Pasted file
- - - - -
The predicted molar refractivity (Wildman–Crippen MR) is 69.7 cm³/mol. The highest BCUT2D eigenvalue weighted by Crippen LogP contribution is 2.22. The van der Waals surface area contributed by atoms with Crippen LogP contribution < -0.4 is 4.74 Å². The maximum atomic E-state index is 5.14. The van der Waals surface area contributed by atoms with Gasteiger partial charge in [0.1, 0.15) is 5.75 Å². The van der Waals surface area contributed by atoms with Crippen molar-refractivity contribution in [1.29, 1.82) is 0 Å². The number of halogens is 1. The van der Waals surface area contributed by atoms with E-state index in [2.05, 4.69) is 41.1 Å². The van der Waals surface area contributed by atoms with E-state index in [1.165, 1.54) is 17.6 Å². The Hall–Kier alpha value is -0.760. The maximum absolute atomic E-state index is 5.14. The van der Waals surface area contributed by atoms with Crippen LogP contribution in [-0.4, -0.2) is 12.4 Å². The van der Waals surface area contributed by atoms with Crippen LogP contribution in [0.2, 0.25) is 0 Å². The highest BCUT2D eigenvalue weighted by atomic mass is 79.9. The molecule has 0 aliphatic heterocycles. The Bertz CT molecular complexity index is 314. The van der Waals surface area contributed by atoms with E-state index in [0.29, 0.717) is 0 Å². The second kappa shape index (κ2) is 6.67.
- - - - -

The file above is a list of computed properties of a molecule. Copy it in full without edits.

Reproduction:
The predicted molar refractivity (Wildman–Crippen MR) is 69.7 cm³/mol. The highest BCUT2D eigenvalue weighted by Crippen LogP contribution is 2.22. The van der Waals surface area contributed by atoms with Crippen LogP contribution < -0.4 is 4.74 Å². The maximum atomic E-state index is 5.14. The van der Waals surface area contributed by atoms with Gasteiger partial charge in [0.1, 0.15) is 5.75 Å². The van der Waals surface area contributed by atoms with Crippen molar-refractivity contribution in [1.29, 1.82) is 0 Å². The number of halogens is 1. The van der Waals surface area contributed by atoms with E-state index in [2.05, 4.69) is 41.1 Å². The van der Waals surface area contributed by atoms with E-state index in [1.165, 1.54) is 17.6 Å². The Hall–Kier alpha value is -0.760. The maximum absolute atomic E-state index is 5.14. The van der Waals surface area contributed by atoms with Crippen LogP contribution in [-0.4, -0.2) is 12.4 Å². The van der Waals surface area contributed by atoms with Crippen LogP contribution in [0.2, 0.25) is 0 Å². The highest BCUT2D eigenvalue weighted by atomic mass is 79.9. The molecule has 0 aliphatic heterocycles. The Bertz CT molecular complexity index is 314. The van der Waals surface area contributed by atoms with E-state index in [0.29, 0.717) is 0 Å². The second kappa shape index (κ2) is 6.67.